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I want to change indentation in all my existing(!) Python files from shift width (sw=2) to sw=4. Any suggestions how to do this in vim?

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Why would you want to do this in vim? Use find and -exec an awk script. –  William Pursell Jan 23 '13 at 12:56

4 Answers 4

up vote 6 down vote accepted

Note that :set ts=4 sw=4 alone will suffice if you use hard tabs (i.e. noexpandtab), but I assume that's not the case. It's still possible to utilize this functionality, though, by temporarily setting noet:

:set noet | retab! | set ts=4 sw=4 et | retab

This converts existing spaces to tabs, changes the number of spaces per tab, and reverts to spaces. Note that retab may affect sequences of spaces elsewhere in the file.

It's also possible to manually substitute each pair of leading spaces with twice as many:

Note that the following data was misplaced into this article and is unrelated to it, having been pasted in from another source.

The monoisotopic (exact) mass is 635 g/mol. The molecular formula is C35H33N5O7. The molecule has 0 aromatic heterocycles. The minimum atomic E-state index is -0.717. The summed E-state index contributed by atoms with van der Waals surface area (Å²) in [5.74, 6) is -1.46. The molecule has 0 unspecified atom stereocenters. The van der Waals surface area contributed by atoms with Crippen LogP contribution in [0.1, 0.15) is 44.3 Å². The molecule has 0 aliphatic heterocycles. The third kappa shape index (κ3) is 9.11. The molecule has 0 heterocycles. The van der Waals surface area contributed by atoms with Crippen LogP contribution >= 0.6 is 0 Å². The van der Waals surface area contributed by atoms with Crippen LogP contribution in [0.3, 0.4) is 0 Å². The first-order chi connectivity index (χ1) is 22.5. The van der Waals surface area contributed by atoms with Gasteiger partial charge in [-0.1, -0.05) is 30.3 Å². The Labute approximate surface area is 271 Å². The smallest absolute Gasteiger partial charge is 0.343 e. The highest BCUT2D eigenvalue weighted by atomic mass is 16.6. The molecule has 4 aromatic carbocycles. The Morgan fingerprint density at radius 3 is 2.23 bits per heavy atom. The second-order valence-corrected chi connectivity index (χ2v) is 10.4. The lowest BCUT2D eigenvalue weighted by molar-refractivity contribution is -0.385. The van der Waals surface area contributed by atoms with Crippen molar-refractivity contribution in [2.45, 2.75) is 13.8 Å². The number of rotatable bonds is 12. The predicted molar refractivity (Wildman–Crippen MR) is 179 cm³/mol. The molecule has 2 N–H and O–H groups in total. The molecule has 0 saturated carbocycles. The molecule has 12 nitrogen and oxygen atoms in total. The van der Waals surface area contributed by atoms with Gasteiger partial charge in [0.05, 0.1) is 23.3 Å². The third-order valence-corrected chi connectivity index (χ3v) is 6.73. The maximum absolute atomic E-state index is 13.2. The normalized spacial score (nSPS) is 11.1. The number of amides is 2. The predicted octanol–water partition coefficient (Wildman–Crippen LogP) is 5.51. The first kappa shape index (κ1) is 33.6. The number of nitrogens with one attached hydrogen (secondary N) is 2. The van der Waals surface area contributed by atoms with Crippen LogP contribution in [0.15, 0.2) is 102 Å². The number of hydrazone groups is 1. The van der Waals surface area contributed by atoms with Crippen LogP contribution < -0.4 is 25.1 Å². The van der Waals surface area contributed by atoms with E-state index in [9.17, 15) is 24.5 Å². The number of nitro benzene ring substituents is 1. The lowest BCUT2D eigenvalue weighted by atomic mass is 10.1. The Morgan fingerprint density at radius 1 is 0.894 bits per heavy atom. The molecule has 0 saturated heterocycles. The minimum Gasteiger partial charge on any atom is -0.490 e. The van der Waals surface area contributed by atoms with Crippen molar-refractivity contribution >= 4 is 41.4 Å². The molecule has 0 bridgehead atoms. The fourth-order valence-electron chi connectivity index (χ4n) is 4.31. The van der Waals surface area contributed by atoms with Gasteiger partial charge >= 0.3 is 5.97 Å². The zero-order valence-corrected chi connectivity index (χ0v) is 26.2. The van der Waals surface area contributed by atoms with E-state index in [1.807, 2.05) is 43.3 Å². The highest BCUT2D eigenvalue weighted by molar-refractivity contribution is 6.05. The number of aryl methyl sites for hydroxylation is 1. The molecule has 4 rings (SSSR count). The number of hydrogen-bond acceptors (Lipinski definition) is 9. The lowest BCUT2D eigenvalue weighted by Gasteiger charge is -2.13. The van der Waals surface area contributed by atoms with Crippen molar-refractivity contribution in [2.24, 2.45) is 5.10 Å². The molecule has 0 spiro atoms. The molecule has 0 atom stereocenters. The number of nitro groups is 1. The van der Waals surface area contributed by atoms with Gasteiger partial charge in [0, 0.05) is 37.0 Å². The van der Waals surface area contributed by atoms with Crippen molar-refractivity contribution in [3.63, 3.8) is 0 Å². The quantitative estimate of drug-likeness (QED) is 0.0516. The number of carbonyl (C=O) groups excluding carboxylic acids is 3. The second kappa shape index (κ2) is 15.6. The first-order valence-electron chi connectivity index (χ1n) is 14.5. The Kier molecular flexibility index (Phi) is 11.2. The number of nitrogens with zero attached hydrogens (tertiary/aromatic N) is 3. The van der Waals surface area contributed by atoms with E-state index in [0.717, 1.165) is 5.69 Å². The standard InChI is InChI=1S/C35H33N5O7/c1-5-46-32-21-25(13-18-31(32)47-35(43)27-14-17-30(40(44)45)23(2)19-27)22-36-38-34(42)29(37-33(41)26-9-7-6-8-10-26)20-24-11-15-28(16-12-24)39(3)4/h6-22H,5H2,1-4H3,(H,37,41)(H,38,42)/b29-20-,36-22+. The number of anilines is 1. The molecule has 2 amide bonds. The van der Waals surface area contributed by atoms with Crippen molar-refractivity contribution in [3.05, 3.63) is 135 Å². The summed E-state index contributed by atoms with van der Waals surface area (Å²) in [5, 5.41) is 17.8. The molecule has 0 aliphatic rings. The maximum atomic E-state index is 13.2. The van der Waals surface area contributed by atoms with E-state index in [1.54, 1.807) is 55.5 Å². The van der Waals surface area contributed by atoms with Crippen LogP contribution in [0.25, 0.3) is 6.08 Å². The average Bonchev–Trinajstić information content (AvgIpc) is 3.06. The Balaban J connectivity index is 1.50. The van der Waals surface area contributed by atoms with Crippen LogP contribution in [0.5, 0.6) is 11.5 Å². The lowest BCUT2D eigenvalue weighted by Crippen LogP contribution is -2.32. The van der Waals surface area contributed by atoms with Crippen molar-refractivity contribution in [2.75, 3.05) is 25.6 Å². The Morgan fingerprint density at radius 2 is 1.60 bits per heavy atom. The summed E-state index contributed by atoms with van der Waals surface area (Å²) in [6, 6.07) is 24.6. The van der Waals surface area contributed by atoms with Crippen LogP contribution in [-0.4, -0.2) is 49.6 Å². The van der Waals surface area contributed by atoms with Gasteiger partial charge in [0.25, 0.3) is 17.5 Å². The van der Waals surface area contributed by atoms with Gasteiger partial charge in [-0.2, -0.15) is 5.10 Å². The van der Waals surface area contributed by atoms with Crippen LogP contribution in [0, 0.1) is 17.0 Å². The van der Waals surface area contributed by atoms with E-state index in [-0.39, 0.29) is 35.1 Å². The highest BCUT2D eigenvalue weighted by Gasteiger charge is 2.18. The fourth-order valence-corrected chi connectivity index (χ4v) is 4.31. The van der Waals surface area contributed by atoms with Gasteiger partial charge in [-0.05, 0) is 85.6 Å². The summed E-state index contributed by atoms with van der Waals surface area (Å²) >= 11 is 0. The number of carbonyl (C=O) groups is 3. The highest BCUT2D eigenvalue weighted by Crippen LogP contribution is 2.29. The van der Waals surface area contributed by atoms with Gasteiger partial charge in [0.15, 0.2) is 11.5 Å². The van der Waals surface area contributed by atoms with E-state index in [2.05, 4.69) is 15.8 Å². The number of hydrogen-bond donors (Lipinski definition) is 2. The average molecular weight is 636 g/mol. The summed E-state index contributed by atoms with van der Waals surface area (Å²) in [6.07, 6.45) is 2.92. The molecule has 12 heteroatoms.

:%s/^\(\(\s\{2}\)\+\)/\1\1/g

This approach isn't as generic, though.

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Yeah, thank you. I see that my question does not make sense for hardtabs. –  Jan Jan 23 '13 at 13:50

To double indentation, one can use the command

:%s/^\s*/&&/
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To halve indentation, consider the command proposed in my answer to the question "Halve the number of whitespace at the begining of each line in Vim". –  ib. Mar 27 '13 at 2:58

It's not the best solution for your problem but for one file you can reindent the whole file (if you configured the indentation rules to match your taste):

Shift+V Shift+G =

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2  
... or without visual mode gg=G. –  Ingo Karkat Jan 23 '13 at 13:44

If you've only used hard tabs (not mixed with spaces), try changing the tabstop and shiftwidth both to 4 in your vimrc file

Also try looking at http://vim.wikia.com/wiki/Indenting_source_code for some more help with indentation

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This won't change files already existing. –  jsbueno Jan 23 '13 at 11:50
    
@jsbueno you sure? Messing around with those two settings in my own vimrc seems to do the trick on my existing. This may just be a peculiarity on my side though? –  malgca Jan 23 '13 at 12:07

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